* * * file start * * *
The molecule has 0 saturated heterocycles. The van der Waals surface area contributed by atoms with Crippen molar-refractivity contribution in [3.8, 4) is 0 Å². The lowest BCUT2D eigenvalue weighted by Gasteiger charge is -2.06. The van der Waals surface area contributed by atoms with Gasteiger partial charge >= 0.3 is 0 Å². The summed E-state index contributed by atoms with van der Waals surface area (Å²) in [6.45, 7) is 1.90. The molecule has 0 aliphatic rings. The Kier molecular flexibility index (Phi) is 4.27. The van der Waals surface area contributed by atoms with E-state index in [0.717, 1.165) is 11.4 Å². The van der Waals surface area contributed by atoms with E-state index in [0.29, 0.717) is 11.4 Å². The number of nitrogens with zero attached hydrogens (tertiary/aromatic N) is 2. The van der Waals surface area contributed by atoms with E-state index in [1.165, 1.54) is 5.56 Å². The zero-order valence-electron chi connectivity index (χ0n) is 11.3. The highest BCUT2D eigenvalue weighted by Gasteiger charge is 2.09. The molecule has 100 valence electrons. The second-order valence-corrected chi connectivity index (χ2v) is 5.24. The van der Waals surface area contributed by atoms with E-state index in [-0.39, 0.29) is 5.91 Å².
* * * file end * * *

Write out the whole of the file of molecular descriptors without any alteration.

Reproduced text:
The molecule has 0 saturated heterocycles. The van der Waals surface area contributed by atoms with Crippen molar-refractivity contribution in [3.8, 4) is 0 Å². The lowest BCUT2D eigenvalue weighted by Gasteiger charge is -2.06. The van der Waals surface area contributed by atoms with Gasteiger partial charge >= 0.3 is 0 Å². The summed E-state index contributed by atoms with van der Waals surface area (Å²) in [6.45, 7) is 1.90. The molecule has 0 aliphatic rings. The Kier molecular flexibility index (Phi) is 4.27. The van der Waals surface area contributed by atoms with E-state index in [0.717, 1.165) is 11.4 Å². The van der Waals surface area contributed by atoms with E-state index in [0.29, 0.717) is 11.4 Å². The number of nitrogens with zero attached hydrogens (tertiary/aromatic N) is 2. The van der Waals surface area contributed by atoms with E-state index in [1.165, 1.54) is 5.56 Å². The zero-order valence-electron chi connectivity index (χ0n) is 11.3. The highest BCUT2D eigenvalue weighted by Gasteiger charge is 2.09. The molecule has 100 valence electrons. The second-order valence-corrected chi connectivity index (χ2v) is 5.24. The van der Waals surface area contributed by atoms with E-state index in [-0.39, 0.29) is 5.91 Å².